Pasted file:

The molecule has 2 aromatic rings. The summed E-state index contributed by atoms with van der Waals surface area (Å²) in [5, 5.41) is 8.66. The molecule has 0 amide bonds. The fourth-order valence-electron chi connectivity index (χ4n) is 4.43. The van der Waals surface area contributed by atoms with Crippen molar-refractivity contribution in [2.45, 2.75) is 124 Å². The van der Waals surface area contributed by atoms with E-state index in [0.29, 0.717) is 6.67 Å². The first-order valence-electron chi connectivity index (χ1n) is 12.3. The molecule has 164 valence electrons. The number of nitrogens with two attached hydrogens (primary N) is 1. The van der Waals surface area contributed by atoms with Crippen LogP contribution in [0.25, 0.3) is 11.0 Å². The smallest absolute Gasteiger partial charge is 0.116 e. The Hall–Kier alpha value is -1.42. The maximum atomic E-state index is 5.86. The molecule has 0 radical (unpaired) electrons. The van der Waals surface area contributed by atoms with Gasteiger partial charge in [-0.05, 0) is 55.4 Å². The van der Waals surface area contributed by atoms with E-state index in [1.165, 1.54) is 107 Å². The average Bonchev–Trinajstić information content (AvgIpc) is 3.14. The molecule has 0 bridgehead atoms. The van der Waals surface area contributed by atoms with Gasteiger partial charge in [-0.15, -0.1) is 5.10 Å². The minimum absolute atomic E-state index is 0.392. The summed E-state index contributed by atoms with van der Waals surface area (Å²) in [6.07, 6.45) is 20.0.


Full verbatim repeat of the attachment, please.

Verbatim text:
The molecule has 2 aromatic rings. The summed E-state index contributed by atoms with van der Waals surface area (Å²) in [5, 5.41) is 8.66. The molecule has 0 amide bonds. The fourth-order valence-electron chi connectivity index (χ4n) is 4.43. The van der Waals surface area contributed by atoms with Crippen molar-refractivity contribution in [2.45, 2.75) is 124 Å². The van der Waals surface area contributed by atoms with E-state index in [0.29, 0.717) is 6.67 Å². The first-order valence-electron chi connectivity index (χ1n) is 12.3. The molecule has 164 valence electrons. The number of nitrogens with two attached hydrogens (primary N) is 1. The van der Waals surface area contributed by atoms with Crippen LogP contribution in [0.25, 0.3) is 11.0 Å². The smallest absolute Gasteiger partial charge is 0.116 e. The Hall–Kier alpha value is -1.42. The maximum atomic E-state index is 5.86. The molecule has 0 radical (unpaired) electrons. The van der Waals surface area contributed by atoms with Gasteiger partial charge in [-0.05, 0) is 55.4 Å². The van der Waals surface area contributed by atoms with E-state index in [1.165, 1.54) is 107 Å². The average Bonchev–Trinajstić information content (AvgIpc) is 3.14. The molecule has 0 bridgehead atoms. The van der Waals surface area contributed by atoms with Gasteiger partial charge in [-0.15, -0.1) is 5.10 Å². The minimum absolute atomic E-state index is 0.392. The summed E-state index contributed by atoms with van der Waals surface area (Å²) in [6.07, 6.45) is 20.0.